> In his recent criticism of the gender rule in zoological nomenclature,
> Moore (1966) discusses the difficulty of deciding on the gender of a genus:
> he does not mention a problem that I have found most teasing – discovering
> whether a specific name is substantive, and therefore invariant, or
> adjectival, and therefore with a variable ending. It may be reasonable to
> expect zoologists to manage  -*us, -a, -um* endings and the more awake ones
> to manage  *-is, -is, -e,* but they can hardly be expected to have an
> extensive knowledge of Latin and Greek adjectives, much less of classical
> mythology. The sneaking pleasure that I, and perhaps others, derive from
> exercising scholastic pedantry, thereby feeling in touch with the great
> stream of Western Culture, hardly compensates for the time spent hunting
> through Latin and Greek dictionaries.
> In working on the evolution of the South American butterfly genus
> *Heliconius* (e.g. Turner, 1965) I have had to sort out some of its very
> tangled systematics and nomenclature. The trouble is that there is a
> tradition going right back to Linnaeus of giving the species the names of
> nymphs and muses (*Heliconius* = dweller on Mount Helicon), so that one has
> a masculine genus with a feminine species; moreover, there was at one time
> a feminine genus *Heliconia*, now in synonymy, with which some of the
> adjectival names agreed. As classical names ran out, systematists named the
> butterflies after their wives, rivers with classical-sounding names, saints
> and opera-heroines; one needs to know not only mythology, but biogeography,
> geography, hagiography, and musicology.
> Understandably, systematists have changed endings that should have
> remained, and unable to master the many names of Venus and all the other
> ladies, have come up with *cytherus, veustus *(“Scandal in temple. Vestal
> Virgins say *We are just good friends*”), *eulalius, egerius, antigonus,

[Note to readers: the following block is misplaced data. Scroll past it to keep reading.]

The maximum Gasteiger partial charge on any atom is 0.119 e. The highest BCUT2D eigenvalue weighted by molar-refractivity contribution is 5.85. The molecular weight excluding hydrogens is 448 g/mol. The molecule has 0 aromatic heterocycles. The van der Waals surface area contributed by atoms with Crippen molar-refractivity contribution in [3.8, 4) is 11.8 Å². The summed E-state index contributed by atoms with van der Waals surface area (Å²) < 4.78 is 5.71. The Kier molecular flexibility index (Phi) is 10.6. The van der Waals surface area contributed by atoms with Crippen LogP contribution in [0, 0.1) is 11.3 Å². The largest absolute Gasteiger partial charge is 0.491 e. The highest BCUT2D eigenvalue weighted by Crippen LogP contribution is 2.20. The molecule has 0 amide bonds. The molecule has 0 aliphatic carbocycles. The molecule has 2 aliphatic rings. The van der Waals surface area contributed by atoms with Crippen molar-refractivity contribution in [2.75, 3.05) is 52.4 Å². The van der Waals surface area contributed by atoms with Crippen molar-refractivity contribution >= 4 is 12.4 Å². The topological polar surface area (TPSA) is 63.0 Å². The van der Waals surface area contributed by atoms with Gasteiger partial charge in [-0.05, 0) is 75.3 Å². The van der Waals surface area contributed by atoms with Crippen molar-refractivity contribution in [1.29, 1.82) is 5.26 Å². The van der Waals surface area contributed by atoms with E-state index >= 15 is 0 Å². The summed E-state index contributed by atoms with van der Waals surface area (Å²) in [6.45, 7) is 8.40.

> lucius* and so on. Now these are deliberate emendations, and under the
> *Code
> *are strictly junior synonyms, to be taken into account in future
> revisions. In addition to these very clear cases, there are some that are
> almost impossible to decide, at least without consulting a classicist. Did
> Linnaeus intend *charitonia*, frequently rendered *charitonius* (from
> *Charites*, the Graces), to be an artificial noun or an adjective, and if
> the latter, why did he not make it agree with its genus (*Papilio* at that
> time)? Did Cramer intend *numata* to be some obscure nymph (an appellation
> of Egeria perhaps, who taught the mythical Numa), or did he just mis-spell
> *nummata* (=wealthy); and again, why did it not agree? (See also Turner,
> 1967.)
> The gender rule not only promotes instability of names which are
> adjectival, it wastes much time in deciding difficult cases, and when a
> hard-worked zoologist does not notice that the name is substantive, results
> in an unnecessary synonym. Surely, the only sensible thing to do is retain
> the original spelling of all names (Barring misprints), even as far as the
> termination.
> John R.G. Turner
> Department of Biology
> University of York,
> York, England